Korean War Part II: The Remix

Ban Kimoon North KoreaYongbyon Nuclear Plant

As North Korea has already made public the cutting of communication with South Korea and the ignoring of the armistice that ended the Korean War, the fear of war breaking out in the region is very real as the worldwide community waits with bated breath to see what North Korea will do next. The United Nation chief has already chimed in with fears North Korea is on a collision course with other nations that could lead to war. With recent sanctions on North Korea’s nuclear program and threats of potential strikes on the United States, U.N. Secretary General Ban Ki-moon believe the isolated nation appears to be “on a collision course with the international community” amid rising tensions on the Korean Peninsula reports the Associated Press. Ban (pictures above), a former South Korean Foreign Minister, said Tuesday in Andorra that the crisis has gone too far because of increasing threats of war by North Korea against the United States and South Korea. He said international negotiations are needed now even though he believes no one intends on attacking North Korea.

North Korea said Tuesday it will escalate production of nuclear weapons materials including restarting the plutonium reactor which leads many outsiders to believe that Pyongyang is trying to extract concessions from the United States by fear of war. As the Associated Press reports, the North’s General Department of Atomic Energy announced their scientist will begin readjusting and restarting uranium enrichment that could make a bomb’s worth of plutonium each year as experts consider the announcement a public declaration that the highly enriched uranium could be used for bomb fuel. The declaration has Washington and its allies concerned that North Korea’s timetable for a nuclear tipped missile aimed at the United States may happen sooner than later even though it is believed to be years away from that technology. The recent weeks are seen as an effort by Pyongyang to force disarmament for aid talks with Washington and to boost domestic loyalty to North Korean leader Kim Jong Un by portraying him as a powerful leader according to Hwang Jihwan, a North Korean expert at the University of Seoul reports the Associated Press. The Korean Central News Agency stated that the North Korean atomic spokesman said the measure is meant to address the country’s electricity shortahe but also to “bolstering up the nuclear armed force both in quality and quantity.” The Uranium enrichment program worries outsiders due to the fact that the technology can be hidden much easier than huge plutonium facilities and highly enriched uranium can be used for nuclear weapons. Kim Jin Moo, a North Korean expert at the Korean Insitute for Defense Analysis in South KOrea, believes the announcement of highly enriched uranium through adjustments is North Korea’s way of “blackmailing the international community by suggesting that it will now produce weapons-grade, highly enriched uranium.” China, Pyongyang’s only major economic and diplomatic supporter, expressed disapproval as Chinese Poreign Ministry spokesman Hong Lei stated: “We noticed North Korea’s statement, which we think is regrettable.”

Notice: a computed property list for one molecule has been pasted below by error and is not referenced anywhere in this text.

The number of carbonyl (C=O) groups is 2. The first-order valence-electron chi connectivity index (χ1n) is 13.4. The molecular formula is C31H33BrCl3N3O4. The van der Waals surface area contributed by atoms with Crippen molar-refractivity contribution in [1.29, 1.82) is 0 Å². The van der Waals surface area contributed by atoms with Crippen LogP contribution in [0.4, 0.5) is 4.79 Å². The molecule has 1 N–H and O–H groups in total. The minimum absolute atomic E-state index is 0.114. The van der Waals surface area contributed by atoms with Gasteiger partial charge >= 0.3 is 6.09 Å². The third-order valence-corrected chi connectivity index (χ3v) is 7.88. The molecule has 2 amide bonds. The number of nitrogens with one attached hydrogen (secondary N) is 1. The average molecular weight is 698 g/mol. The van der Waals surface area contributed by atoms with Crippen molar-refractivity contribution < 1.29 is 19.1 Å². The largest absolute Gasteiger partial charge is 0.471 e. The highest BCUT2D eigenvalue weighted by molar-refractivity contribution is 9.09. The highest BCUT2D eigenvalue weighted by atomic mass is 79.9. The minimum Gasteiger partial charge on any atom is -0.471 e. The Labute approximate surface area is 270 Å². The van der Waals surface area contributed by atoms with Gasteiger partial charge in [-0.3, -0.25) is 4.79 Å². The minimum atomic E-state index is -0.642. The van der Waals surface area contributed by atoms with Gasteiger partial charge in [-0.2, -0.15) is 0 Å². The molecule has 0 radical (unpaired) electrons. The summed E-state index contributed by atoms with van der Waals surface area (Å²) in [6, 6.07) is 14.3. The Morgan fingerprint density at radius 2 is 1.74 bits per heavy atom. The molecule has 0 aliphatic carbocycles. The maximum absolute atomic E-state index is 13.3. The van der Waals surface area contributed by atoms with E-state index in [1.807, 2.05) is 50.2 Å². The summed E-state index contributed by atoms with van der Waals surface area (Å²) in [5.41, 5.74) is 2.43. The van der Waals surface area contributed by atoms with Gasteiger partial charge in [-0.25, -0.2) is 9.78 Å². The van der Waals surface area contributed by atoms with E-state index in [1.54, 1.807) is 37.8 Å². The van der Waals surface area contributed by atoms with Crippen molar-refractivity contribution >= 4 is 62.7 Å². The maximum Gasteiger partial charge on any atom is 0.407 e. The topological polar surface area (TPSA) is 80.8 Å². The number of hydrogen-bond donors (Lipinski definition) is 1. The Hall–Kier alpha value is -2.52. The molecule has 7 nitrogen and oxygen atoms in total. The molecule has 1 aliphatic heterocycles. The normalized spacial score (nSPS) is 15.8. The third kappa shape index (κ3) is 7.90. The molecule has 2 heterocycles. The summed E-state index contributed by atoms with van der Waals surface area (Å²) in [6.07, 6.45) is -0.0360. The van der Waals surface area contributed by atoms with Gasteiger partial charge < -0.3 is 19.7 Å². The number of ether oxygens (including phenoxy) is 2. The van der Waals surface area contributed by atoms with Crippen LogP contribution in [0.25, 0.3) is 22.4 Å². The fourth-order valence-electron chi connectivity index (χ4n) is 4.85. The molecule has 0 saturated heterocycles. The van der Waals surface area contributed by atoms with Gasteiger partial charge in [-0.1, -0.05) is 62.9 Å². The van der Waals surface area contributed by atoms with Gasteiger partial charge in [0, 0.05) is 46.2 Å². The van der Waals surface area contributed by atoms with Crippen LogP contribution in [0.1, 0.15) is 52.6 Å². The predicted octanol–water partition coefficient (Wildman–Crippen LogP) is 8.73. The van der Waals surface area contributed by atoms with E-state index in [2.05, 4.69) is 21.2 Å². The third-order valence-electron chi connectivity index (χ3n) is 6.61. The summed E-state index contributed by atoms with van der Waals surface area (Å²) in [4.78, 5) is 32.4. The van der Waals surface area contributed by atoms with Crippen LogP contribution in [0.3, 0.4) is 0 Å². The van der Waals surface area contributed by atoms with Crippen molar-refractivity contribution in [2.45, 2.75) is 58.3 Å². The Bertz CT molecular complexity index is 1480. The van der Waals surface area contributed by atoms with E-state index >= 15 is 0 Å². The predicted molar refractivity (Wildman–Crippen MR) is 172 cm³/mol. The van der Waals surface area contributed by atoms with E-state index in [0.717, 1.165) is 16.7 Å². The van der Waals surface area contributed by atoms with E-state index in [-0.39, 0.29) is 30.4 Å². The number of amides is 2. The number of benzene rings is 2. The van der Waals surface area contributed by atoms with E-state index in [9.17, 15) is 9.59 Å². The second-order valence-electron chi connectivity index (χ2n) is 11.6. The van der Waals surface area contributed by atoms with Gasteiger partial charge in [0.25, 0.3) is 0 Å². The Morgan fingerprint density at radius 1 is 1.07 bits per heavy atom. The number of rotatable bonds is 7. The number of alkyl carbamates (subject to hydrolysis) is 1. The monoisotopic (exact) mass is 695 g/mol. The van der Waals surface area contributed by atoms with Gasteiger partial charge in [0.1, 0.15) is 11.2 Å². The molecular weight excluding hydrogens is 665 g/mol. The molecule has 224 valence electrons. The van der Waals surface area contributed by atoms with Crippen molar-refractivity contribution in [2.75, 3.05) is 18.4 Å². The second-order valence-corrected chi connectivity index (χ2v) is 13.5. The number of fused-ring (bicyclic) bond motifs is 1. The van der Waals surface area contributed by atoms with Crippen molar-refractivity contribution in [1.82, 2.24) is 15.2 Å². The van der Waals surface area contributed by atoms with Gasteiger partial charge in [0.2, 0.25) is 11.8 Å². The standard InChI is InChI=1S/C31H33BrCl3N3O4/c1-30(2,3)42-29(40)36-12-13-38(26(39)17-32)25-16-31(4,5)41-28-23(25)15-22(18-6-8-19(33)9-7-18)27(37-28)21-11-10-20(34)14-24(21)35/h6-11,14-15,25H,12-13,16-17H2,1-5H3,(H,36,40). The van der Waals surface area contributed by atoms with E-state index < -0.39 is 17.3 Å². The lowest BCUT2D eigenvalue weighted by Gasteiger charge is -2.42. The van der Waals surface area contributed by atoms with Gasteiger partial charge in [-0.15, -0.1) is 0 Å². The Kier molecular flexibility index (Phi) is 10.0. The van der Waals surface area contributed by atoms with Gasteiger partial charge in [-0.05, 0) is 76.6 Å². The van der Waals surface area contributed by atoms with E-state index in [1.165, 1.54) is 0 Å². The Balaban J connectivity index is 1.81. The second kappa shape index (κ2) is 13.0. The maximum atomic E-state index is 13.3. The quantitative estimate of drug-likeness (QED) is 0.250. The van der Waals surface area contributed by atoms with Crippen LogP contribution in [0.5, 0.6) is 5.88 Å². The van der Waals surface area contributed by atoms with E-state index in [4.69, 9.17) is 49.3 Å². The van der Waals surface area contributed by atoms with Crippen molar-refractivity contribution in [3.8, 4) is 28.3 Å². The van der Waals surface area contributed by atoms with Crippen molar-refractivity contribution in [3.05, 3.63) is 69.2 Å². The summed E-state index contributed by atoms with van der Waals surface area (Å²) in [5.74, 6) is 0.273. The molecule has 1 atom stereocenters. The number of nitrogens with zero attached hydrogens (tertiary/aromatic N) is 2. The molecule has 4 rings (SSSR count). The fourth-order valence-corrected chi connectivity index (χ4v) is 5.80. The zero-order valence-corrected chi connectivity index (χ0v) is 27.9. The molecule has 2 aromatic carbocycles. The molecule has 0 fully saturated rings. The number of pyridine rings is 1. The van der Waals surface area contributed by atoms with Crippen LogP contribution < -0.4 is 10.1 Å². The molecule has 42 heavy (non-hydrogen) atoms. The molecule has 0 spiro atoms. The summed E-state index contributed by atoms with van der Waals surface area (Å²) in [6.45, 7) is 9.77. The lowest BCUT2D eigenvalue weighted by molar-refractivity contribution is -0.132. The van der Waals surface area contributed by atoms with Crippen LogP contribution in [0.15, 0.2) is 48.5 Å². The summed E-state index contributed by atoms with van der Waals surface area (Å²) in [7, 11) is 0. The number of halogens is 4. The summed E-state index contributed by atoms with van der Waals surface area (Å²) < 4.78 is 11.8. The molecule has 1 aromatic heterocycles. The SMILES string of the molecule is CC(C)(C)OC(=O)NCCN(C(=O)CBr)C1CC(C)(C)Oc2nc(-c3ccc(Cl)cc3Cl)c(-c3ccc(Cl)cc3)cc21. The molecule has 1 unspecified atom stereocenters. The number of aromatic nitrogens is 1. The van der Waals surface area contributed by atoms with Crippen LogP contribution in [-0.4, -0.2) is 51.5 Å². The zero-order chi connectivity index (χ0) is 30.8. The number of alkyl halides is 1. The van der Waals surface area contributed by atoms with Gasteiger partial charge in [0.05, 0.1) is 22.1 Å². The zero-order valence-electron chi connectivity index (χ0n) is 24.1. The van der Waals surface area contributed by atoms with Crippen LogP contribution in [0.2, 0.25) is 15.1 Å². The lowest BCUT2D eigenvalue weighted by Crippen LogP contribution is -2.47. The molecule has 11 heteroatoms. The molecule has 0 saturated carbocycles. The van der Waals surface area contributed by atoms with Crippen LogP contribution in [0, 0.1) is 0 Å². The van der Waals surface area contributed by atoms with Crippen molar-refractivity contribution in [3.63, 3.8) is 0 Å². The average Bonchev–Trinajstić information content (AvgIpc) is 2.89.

Pyongyang conducted a nuclear test in February prompting new U.N, sanctions that caused North Korea to declare that the armistice ending the Korean War in 1953 is void shutting down communication with Seoul, threatening to launch strikes against the U.S. and its allies, and recently declaring at a high level government assembly to make nuclear arms and a stronger economy as the top priority. The Korean Peninsula is in a state of war a the truce not peace treaty ended the Korean War and the United States stationed 28, 500 troops in South Korea as a deterrent to the North. Washington has taken all of the North’s threat seriously even though the White House press secretary Jay Carney said on Monday that the U.S. has not detected any military mobilization or reposition from Pyongyang. As the North raises the stakes, the United States took it a step further by flying nuclear capable bombers and stealth jets at the annual South Korean U.S. military drills. The latest atomic test from the North in February led to the sanctions against the Asian nations as it could not be determined whether highly enriched uranium or plutonium stockpiles were used since other countries including South Korea failed to detect radioactive elements that may have been leaked from the test.

 

 

 

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